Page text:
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Thread: Pygmy dragon or bearded dragon?
Pygmy dragon or bearded dragon?
We've decided that we want to get a dragon, just not sure about which sort. Is there much difference between pygmys and bearded dragons? Apart from size obviously. And also, I'd like to get 2, do they live well together?
ve done alot of reseach in the hope to get my two pygmies very soon, I found a general caresheet for whichever one you decide to buy.
Can I just say though, Pymies would be my choice as they are somewhat more docile, smaller (taking up muchless space) and have littler poops and feeding costs that easterns/centrals.
There are three types of bearded dragons commonly kept by enthusiasts in Australia; the Eastern Bearded Dragon (Pogona Barbata), the Pygmy Bearded Dragon (P. henrylawsoni) and the Central(inland/western) Bearded Dragon (Pogona vitticeps) - also known as the 'Centralian' . The Eastern Bearded Dragon occurs along the length of the Great Dividing Range and is replaced in more arid areas by the Central Bearded Dragon. Pygmy Bearded Dragons are native to the black soil plains of Central Queensland.
Bearded dragons are terrestrial, sun-loving species and it is not uncommon to see them basking on the road side, on fence posts or logs. Of all the reptiles commonly kept, bearded dragons are amongst the most popular, due to their availability and relative ease of care.
Bearded dragons are named for the distinctive flap of skin which lies below their jaw. When threatened, these lizards assume a defensive posture, opening their mouths and pushing their throat skin forward to make this 'beard'. This, combined with the strong spikes which line the lizard's throat and the side of its body serve as a deterrent to would-be predators.
Of the three species, the pygmy dragon's beard is less pronounced. Measuring 10 -15 cm from head to vent (the anus), it is roughly half the size of the central and eastern bearded dragons (each of which can grow up to 30 cm from head to vent). The tail of each of these species is about the same length as their body. Thus the larger lizards may grow as long as 60 cm. Compared to the pygmy bearded dragon, the head of the central and eastern bearded dragon is much broader in relation to its body.
All three are predominantly grey in colour with some variation towards orange, fawn, brown and black. This variation is largely dependant on locality, temperature, and in the case of the central and eastern bearded dragons, selective breeding. Bearded dragons regulate their body temperature through subtle changes in shades of colour, from light to dark; becoming darker in cooler weather and vice-versa. Colour change can also depend on emotional state, with colouration becoming more obvious when startled or in an aggressive posture. Selective breeding, especially amongst United States based herpetologists, has influenced colour variation such that distinctive oranges, blues, reds, apricot and tiger stripes are apparent in the central bearded dragons and white is known to occur in the eastern bearded dragon.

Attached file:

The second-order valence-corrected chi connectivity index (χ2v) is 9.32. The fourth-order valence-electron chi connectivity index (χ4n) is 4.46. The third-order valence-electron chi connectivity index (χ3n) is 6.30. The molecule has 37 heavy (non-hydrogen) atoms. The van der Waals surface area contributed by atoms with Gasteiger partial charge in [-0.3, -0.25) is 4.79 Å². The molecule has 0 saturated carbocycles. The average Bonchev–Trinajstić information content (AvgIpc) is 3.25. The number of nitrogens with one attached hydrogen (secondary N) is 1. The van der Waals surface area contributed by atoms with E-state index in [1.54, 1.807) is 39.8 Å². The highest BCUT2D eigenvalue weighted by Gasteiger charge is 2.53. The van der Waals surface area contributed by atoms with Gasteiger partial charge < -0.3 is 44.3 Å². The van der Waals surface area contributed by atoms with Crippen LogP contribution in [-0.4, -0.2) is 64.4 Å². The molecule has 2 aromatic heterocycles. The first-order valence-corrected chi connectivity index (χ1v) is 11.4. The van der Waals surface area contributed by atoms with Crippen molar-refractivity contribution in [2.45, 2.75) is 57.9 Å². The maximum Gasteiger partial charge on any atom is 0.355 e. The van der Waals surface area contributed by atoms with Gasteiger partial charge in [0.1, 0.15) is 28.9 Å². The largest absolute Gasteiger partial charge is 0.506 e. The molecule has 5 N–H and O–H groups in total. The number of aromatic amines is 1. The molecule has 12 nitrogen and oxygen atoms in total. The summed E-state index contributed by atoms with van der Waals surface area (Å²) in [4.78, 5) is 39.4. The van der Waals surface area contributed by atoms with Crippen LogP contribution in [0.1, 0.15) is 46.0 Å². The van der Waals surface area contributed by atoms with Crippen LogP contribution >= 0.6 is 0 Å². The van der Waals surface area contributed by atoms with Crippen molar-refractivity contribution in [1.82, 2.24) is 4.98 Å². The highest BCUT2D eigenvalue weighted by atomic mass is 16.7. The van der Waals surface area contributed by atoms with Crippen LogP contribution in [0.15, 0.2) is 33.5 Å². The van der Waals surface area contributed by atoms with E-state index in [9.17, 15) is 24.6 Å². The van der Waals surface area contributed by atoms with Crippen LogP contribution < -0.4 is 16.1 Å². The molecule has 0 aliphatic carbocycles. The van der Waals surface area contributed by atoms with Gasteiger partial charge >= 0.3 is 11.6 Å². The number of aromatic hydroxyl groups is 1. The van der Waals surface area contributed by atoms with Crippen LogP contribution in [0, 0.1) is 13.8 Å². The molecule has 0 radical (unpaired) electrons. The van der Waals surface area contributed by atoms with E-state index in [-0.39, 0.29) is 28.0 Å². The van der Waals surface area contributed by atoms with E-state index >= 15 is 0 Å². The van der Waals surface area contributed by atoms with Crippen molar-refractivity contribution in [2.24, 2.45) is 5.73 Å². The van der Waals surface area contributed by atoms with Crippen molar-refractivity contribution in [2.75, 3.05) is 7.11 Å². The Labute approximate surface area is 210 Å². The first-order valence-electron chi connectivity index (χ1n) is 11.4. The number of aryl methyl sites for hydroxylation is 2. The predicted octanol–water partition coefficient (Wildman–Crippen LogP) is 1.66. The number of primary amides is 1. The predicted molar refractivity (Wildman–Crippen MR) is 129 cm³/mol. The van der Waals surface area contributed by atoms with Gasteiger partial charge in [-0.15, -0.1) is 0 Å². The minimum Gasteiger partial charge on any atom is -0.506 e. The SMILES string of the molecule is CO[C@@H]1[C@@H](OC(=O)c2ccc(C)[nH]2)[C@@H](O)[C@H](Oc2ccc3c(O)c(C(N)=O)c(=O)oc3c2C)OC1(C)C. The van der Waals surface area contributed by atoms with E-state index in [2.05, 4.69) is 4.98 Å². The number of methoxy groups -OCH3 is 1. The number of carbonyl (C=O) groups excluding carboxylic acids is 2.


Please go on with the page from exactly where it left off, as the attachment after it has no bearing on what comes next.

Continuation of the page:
Bearded dragons are pretty docile and gentle animals, especially the centralian and pygmy. All three species will however be flighty and wary of handling unless they are hand raised and treated with care. Be mindful of open doors, windows or other pets if you choose to let you lizard roam the room.
Dragons are omnivores, and as such, will take a wide variety of foods. The size of the food should be no larger than the space between the dragon's eye-sockets, as too large a portion can cause impaction and may be fatal.
Bearded dragons should have their food supplemented with calcium and vitamin D powder. This can easily be added to minced meat, canned dog food or other such food, or sprinkled on their meals. If using just calcium powder, the dragons must be exposed to adequate UV light for the calcium to metabolise.
Some of the items dragons enjoy include: crickets, mealworms, grasshoppers, worms, snails, pet mince, clover, lettuce (this is best chopped, not ‘iceberg’ lettuce) bananas, clover. Also try green beans, peas, carrots, corn and broccoli. Commercially bred, live wood cockroaches called 'woodies' are available at many pet stores catering for reptiles or ordered online. Live crickets are also commercially available in different sizes. Both cockroaches and crickets cost about $6.50 per container.
Dragons like to drink water which is running down their faces in preference to that in a bowl, so you may need to mist them quite often. They also like to run through shallow water. Approximately 2-3 cm deep should be sufficient. They are also good swimmers, and enjoy diving in and sitting underwater if put out to play near a fish pond.